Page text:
Male victims of sexual violence: war's silent sufferers

Stigma, shame and destroyed livelihoods are the repercussions of sexual violence against boys and men in conflict situations.

Sexual violence is a tactic of war, used to humiliate, dominate and instil fear. It is also increasingly being used as a tactic of terrorism. While the focus has largely been on women and girls as victims of sexual violence, boys and men are equally at risk.

As Zainab Hawa Bangura, the United Nations Secretary-General’s special representative on sexual violence in conflict, pointed out: ‘The crippling repercussions of rape in war are devastating for women, but our sons and brothers who are victims also suffer in silence.’ What distinguishes crimes of sexual violence from other types of crime committed in conflict is the additional burden of stigma, shame and guilt.

No form of violation is more personal; and victims are often internally conflicted as to what exactly happened to them. This is likely one of the reasons that propels warring parties to use this tactic. Victims are silenced by the fear of social ignominy, and risk being ostracised from their communities should they report that they were sexually violated.

Victims are often willing to talk about what they witnessed, but not what they experienced

Sexual violence against men and boys takes on a range of heinous acts, including anal and oral rape, genital torture, castration and coercion to rape others. Many of these acts are seen as emasculating, and while many male victims are willing to give accounts of what they witnessed, they are less likely to express what they themselves had experienced in conflict.

This problem is compounded by destructive cultural stereotypes where men are viewed as sexually dominant and women as submissive. Male victims who’ve been subjected to any form of penetration therefore risk being labelled as ‘less manly’ – or in some contexts – as homosexual.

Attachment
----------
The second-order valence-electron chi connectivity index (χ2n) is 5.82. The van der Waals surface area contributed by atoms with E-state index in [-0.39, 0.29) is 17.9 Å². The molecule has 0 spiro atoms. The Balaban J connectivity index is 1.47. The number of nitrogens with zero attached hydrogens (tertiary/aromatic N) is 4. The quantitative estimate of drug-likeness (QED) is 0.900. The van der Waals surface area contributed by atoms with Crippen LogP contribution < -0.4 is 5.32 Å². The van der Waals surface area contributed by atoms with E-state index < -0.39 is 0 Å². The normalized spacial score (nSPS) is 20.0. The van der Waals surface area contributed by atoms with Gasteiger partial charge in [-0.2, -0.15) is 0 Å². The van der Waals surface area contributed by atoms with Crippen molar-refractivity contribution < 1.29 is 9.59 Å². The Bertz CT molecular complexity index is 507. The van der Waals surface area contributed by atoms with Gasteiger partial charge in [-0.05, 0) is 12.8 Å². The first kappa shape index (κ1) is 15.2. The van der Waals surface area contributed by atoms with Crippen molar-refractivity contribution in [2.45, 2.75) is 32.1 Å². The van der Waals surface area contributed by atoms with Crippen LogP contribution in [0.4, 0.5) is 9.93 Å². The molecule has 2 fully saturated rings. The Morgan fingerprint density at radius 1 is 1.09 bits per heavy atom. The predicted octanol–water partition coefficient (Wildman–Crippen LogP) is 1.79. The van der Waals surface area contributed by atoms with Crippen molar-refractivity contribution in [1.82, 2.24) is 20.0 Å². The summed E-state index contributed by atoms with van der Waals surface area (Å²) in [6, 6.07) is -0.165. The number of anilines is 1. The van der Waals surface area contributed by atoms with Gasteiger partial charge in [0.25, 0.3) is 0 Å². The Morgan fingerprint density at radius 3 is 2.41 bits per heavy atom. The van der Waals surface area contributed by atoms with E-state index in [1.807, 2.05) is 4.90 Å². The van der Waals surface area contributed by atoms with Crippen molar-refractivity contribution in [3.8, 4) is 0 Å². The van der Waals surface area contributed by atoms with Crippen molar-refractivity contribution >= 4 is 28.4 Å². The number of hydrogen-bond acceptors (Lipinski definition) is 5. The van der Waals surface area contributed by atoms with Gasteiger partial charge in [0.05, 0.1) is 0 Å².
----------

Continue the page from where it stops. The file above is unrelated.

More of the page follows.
Homosexuality is criminalised in 33 African states, which means that fear of prosecution further discourages men from reporting such crimes. Underreporting makes it difficult to develop strategies to combat these types of crime. Two main factors are to blame.

First, as mentioned above, is the limited or total lack of willingness by the victim to report the crime. According to a 2014 report, one in three adult male refugees from the Democratic Republic of Congo (DRC) who live in western Uganda are victims of sexual violence. Most of these men were not willing to disclose this, but it has led to devastating health consequences and destructive social behaviour. Victims are likely to develop an aversion to healthy sexual relations with their spouses, and this causes tension in the familial context. This phenomenon occurs in conflict zones across the African continent and globally.

The second main factor for underreporting is an inability among those who work with victims to identify male victims of sexual violence. This includes parties such as investigators in the criminal justice system and aid workers, who often lack the training to deal specifically with this issue. In reports of commissions of inquiry and investigative bodies alluding to the sexual violence against men, testimonies of survivors are, for example, often recorded as acts of torture, but not explicitly as instances of sexual violence against men.

Legislative frameworks largely fail to protect men who experience this abuse

Underreporting is therefore a significant obstacle to effective intervention, and severely limits our understanding of the issue. These crimes further give rise to complex related problems that need serious attention.

For example, as a direct result of sexual trauma, some male victims end up becoming perpetrators of sexual violence against other boys and men. Furthermore, little is known about how best to disarm, demobilise and reintegrate former combatants into society. This includes child soldiers who have been victims of sexual violence.